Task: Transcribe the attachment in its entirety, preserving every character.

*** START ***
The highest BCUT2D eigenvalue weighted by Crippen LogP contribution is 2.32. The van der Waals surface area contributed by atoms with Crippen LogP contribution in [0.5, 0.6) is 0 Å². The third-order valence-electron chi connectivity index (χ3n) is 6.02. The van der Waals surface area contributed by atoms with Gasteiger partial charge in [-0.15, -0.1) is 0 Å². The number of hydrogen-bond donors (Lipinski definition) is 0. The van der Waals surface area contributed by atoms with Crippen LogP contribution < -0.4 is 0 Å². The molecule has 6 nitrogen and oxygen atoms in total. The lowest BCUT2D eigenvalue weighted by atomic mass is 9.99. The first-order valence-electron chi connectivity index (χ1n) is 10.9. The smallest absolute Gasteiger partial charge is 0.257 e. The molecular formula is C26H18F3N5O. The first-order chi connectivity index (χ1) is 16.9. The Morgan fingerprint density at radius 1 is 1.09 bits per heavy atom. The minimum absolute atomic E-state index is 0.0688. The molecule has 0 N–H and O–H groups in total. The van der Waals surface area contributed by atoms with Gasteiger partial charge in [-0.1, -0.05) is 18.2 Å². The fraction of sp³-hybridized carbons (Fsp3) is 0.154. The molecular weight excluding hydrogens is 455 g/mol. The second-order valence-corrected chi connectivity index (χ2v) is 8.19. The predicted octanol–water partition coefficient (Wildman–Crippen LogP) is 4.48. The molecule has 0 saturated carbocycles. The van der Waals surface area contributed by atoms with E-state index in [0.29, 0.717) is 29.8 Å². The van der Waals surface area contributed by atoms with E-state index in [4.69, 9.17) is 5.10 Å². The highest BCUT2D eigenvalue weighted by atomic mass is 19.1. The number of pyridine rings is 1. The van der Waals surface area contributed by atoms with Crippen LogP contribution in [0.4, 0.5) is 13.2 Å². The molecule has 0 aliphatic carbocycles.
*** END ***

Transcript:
The highest BCUT2D eigenvalue weighted by Crippen LogP contribution is 2.32. The van der Waals surface area contributed by atoms with Crippen LogP contribution in [0.5, 0.6) is 0 Å². The third-order valence-electron chi connectivity index (χ3n) is 6.02. The van der Waals surface area contributed by atoms with Gasteiger partial charge in [-0.15, -0.1) is 0 Å². The number of hydrogen-bond donors (Lipinski definition) is 0. The van der Waals surface area contributed by atoms with Crippen LogP contribution < -0.4 is 0 Å². The molecule has 6 nitrogen and oxygen atoms in total. The lowest BCUT2D eigenvalue weighted by atomic mass is 9.99. The first-order valence-electron chi connectivity index (χ1n) is 10.9. The smallest absolute Gasteiger partial charge is 0.257 e. The molecular formula is C26H18F3N5O. The first-order chi connectivity index (χ1) is 16.9. The Morgan fingerprint density at radius 1 is 1.09 bits per heavy atom. The minimum absolute atomic E-state index is 0.0688. The molecule has 0 N–H and O–H groups in total. The van der Waals surface area contributed by atoms with Gasteiger partial charge in [-0.1, -0.05) is 18.2 Å². The fraction of sp³-hybridized carbons (Fsp3) is 0.154. The molecular weight excluding hydrogens is 455 g/mol. The second-order valence-corrected chi connectivity index (χ2v) is 8.19. The predicted octanol–water partition coefficient (Wildman–Crippen LogP) is 4.48. The molecule has 0 saturated carbocycles. The van der Waals surface area contributed by atoms with E-state index in [0.29, 0.717) is 29.8 Å². The van der Waals surface area contributed by atoms with E-state index in [4.69, 9.17) is 5.10 Å². The highest BCUT2D eigenvalue weighted by atomic mass is 19.1. The number of pyridine rings is 1. The van der Waals surface area contributed by atoms with Crippen LogP contribution in [0.4, 0.5) is 13.2 Å². The molecule has 0 aliphatic carbocycles.